Tag Archives: writing

Tools of The Trade: The Laptop in My Pocket

Last Monday, the night before I was due to cover a big conference, my nearly brand-new MacBook Air died: suddenly, completely, and unrecoverably. After hurling a stream of expletives in the general direction of Cupertino, I paid a visit to the Apple store conveniently located next door to the conference hotel. They confirmed that my MacBrick was really most sincerely dead, but there was no way they’d be able to fix it before the end of the conference.

Before leaving the store, though, I picked up a Bluetooth keyboard. That, plus my iPhone and a few other items I already had with me, became my new laptop. I was amazed at how well the arrangement worked, and also at how many people came over to comment on my setup. Here’s what it looked like:

iPhone: the new laptop.

iPhone: the new laptop.

I used the Pages iOS app ($9.99), a standard tabletop tripod (about $10 at any photo store), a Gary Fong iPhone tripod adapter (ridiculously overpriced at $20, but much better-looking than a duct-taped binder clip), and an Apple Bluetooth keyboard ($69).

Considering its $110 price tag, it’s a surprisingly capable system. The Pages app stores files on the iCloud service, so they’re automatically backed up and accessible from anywhere. The keyboard is very quiet and has a feel I’m accustomed to, and the tripod adjusts to hold the phone at whatever angle I need. Of course it also has a built-in web browser, email client, and the ability to install pretty much any other kind of program one might need.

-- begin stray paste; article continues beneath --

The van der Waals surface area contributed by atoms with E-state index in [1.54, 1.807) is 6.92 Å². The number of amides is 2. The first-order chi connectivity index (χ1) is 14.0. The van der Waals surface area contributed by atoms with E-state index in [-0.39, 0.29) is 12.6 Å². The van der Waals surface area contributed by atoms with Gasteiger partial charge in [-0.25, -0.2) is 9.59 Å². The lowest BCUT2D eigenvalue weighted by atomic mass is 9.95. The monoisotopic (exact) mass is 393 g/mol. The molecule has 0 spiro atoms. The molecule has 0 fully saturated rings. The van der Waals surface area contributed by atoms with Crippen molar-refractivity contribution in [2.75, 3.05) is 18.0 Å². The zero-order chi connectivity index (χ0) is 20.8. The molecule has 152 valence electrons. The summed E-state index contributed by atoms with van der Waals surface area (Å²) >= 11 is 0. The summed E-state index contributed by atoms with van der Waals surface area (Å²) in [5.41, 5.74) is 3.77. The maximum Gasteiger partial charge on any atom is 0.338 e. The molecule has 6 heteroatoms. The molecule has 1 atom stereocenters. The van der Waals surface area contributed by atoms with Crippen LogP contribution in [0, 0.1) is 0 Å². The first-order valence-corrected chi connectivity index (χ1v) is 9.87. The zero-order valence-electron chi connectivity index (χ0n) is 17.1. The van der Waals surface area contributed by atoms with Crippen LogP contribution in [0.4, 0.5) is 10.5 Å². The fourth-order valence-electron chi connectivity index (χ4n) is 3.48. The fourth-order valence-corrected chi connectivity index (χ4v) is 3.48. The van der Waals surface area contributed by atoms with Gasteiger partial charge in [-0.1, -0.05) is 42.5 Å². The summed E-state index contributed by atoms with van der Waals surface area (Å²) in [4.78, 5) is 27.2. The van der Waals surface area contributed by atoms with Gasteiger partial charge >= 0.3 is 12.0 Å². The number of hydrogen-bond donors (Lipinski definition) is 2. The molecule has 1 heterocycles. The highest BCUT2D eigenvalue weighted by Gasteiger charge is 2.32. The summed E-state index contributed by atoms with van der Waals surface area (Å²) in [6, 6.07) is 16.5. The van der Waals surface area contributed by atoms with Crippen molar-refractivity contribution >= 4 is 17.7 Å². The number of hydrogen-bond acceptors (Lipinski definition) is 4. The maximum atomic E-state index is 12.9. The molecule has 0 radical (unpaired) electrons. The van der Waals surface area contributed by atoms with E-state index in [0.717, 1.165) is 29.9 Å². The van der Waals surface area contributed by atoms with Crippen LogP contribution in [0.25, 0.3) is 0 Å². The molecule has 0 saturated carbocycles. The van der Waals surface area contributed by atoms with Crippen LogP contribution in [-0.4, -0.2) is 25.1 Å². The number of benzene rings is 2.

I’m not sure I’d want to rely on this as my only computer on a business trip, but I’ll certainly pack the components for it in case I need a backup again.

Oh, and my regular laptop is once again among the living – my local Apple store fixed it under warranty after I got home.

Tools of the Trade: Timestamps and Text Editors

Quoting people accurately is a mundane but crucial task in my daily work. Over the years, I’ve tried a variety of approaches, but I think I’ve finally evolved the most efficient system for handling it. When I’m conducting an interview or attending a presentation at a research conference, I take copious notes. These used to be on paper, using a complicated note-taking technique I developed in college, but after discovering the amazing capabilities of Emacs (the One True Text Editor), I’ve switched to doing it on a computer.

My notes are not strict transcripts. I tried doing transcripts, but it was more hassle than it was worth, and I found that there’s a conflict between transcribing someone’s words accurately and actually understanding what they’re saying. Instead, I note the important parts of the conversation as if I were attending a lecture, and periodically insert a semi-transcribed snippet if they start saying something I think might be quotable. Such a snippet might read “thr’s bn a lotta contrvrsy n th fld abt this, bt itot tht th mech is rly simpl.” With that sort of primitive shorthand, I can transcribe even relatively quick talkers with about 90% accuracy in short bursts. But I want 100% accuracy.